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Marked elevations in proinflammatory polyunsaturated fatty acid metabolites in females with irritable bowel syndrome.

J Lipid Res. 2009 Nov 11;

Authors: Clarke G, Fitzgerald P, Hennessy AA, Cassidy EM, Quigley EM, Ross P, Stanton C, Cryan JF, Dinan TG

Irritable bowel syndrome (IBS) is the most common functional gastrointestinal disorder referred to gastroenterologists. Although the pathophysiology remains unclear, accumulating evidence points to the presence of low level immune activation both in the gut and systemically. Circulating polyunsaturated fatty acids (PUFAs) have recently attracted attention as being altered in a variety of disease states. Arachidonic acid (AA), in particular, has been implicated in the development of a proinflammatory profile in a number of immune-related disorders. AA is the precursor of a number of important immunomodulatory eicosanoids including prostaglandin E2 (PGE2) and leukotriene B4 (LTB4). Here, we investigated the hypothesis that elevated plasma AA concentrations in plasma contribute to the proposed proinflammatory profile in IBS. Plasma AA and related PUFAs were quantified by gas chromatography analysis in IBS patients and controls. Both PGE2 and LTB4 were measured in serum using commercially available ELISA assays. AA concentrations were elevated in our patient cohort compared to healthy controls. Moreover, we demonstrated that this disturbance in plasma AA concentrations leads to downstream elevations in eicosanoids. Together, our data identifies a novel pro-inflammatory mechanism in IBS and also suggests that elevated AA levels in plasma may serve as putative biological markers in this condition.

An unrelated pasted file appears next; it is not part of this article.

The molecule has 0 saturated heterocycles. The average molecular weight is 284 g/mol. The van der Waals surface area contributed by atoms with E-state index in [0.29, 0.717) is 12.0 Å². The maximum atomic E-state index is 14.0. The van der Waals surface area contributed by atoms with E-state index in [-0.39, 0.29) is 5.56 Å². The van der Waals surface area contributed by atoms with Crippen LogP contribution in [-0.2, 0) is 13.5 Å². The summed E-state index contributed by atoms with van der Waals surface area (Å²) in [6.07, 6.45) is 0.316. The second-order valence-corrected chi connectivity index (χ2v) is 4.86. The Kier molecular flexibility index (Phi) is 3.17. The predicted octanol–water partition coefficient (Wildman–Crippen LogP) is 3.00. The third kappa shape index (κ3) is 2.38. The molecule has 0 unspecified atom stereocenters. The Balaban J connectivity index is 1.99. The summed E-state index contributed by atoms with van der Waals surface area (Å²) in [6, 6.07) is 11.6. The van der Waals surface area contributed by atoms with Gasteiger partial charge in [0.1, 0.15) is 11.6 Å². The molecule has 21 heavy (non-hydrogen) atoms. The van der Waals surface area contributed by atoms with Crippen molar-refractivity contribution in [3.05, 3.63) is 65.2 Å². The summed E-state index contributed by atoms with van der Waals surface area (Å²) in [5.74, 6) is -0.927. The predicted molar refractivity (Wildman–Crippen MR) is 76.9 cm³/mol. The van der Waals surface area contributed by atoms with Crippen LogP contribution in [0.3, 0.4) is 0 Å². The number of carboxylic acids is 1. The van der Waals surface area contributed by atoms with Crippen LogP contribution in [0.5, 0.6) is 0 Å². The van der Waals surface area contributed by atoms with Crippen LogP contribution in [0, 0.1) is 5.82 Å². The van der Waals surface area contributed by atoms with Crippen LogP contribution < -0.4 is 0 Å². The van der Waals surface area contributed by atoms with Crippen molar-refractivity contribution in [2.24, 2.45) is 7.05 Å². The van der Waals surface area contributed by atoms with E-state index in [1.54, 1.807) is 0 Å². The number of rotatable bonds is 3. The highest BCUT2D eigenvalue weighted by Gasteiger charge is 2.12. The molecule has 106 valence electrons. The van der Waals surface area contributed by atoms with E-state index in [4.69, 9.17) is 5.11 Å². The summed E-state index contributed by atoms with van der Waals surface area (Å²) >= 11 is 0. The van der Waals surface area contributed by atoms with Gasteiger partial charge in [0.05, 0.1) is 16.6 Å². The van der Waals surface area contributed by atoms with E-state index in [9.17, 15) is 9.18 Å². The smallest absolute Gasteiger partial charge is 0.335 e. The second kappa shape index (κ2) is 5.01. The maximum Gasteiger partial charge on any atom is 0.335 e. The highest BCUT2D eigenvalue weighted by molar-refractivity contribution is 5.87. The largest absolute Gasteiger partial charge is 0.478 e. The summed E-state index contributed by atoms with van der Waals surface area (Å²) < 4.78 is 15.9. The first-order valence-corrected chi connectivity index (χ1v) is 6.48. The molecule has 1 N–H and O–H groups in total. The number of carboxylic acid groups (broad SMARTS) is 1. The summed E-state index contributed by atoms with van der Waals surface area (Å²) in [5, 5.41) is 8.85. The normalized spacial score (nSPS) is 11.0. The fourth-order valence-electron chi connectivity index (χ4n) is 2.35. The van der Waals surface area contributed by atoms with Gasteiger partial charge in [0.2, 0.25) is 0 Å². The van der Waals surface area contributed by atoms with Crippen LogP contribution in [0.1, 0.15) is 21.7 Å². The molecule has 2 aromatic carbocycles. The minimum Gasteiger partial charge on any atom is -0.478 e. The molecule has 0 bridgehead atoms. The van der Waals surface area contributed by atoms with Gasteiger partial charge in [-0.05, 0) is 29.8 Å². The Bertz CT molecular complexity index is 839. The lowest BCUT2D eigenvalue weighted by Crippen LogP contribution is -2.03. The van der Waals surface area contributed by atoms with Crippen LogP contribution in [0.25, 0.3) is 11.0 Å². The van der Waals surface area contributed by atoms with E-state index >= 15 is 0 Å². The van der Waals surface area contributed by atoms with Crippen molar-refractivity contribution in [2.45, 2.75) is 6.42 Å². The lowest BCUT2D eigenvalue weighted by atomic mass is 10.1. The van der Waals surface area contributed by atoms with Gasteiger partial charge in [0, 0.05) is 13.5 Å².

PMID: 19965606 [PubMed - as supplied by publisher]

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